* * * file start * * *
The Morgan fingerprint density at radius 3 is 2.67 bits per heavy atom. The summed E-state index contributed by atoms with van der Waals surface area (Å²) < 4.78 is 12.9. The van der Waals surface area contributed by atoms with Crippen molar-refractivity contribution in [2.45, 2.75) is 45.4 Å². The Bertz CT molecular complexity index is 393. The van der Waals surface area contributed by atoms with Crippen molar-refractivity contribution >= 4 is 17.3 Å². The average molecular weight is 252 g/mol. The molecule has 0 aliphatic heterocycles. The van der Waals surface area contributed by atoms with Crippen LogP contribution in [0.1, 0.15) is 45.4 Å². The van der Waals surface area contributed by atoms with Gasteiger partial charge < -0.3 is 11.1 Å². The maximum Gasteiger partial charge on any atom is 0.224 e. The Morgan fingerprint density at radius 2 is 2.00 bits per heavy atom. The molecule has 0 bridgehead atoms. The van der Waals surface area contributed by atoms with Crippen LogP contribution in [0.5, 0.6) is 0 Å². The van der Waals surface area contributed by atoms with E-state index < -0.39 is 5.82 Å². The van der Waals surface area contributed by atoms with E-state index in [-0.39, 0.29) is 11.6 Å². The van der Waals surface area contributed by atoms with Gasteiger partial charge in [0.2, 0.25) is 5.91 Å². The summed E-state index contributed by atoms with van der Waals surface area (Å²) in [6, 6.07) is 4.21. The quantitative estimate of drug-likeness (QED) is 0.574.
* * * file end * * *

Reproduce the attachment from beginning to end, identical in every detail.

The Morgan fingerprint density at radius 3 is 2.67 bits per heavy atom. The summed E-state index contributed by atoms with van der Waals surface area (Å²) < 4.78 is 12.9. The van der Waals surface area contributed by atoms with Crippen molar-refractivity contribution in [2.45, 2.75) is 45.4 Å². The Bertz CT molecular complexity index is 393. The van der Waals surface area contributed by atoms with Crippen molar-refractivity contribution >= 4 is 17.3 Å². The average molecular weight is 252 g/mol. The molecule has 0 aliphatic heterocycles. The van der Waals surface area contributed by atoms with Crippen LogP contribution in [0.1, 0.15) is 45.4 Å². The van der Waals surface area contributed by atoms with Gasteiger partial charge < -0.3 is 11.1 Å². The maximum Gasteiger partial charge on any atom is 0.224 e. The Morgan fingerprint density at radius 2 is 2.00 bits per heavy atom. The molecule has 0 bridgehead atoms. The van der Waals surface area contributed by atoms with Crippen LogP contribution in [0.5, 0.6) is 0 Å². The van der Waals surface area contributed by atoms with E-state index < -0.39 is 5.82 Å². The van der Waals surface area contributed by atoms with E-state index in [-0.39, 0.29) is 11.6 Å². The van der Waals surface area contributed by atoms with Gasteiger partial charge in [0.2, 0.25) is 5.91 Å². The summed E-state index contributed by atoms with van der Waals surface area (Å²) in [6, 6.07) is 4.21. The quantitative estimate of drug-likeness (QED) is 0.574.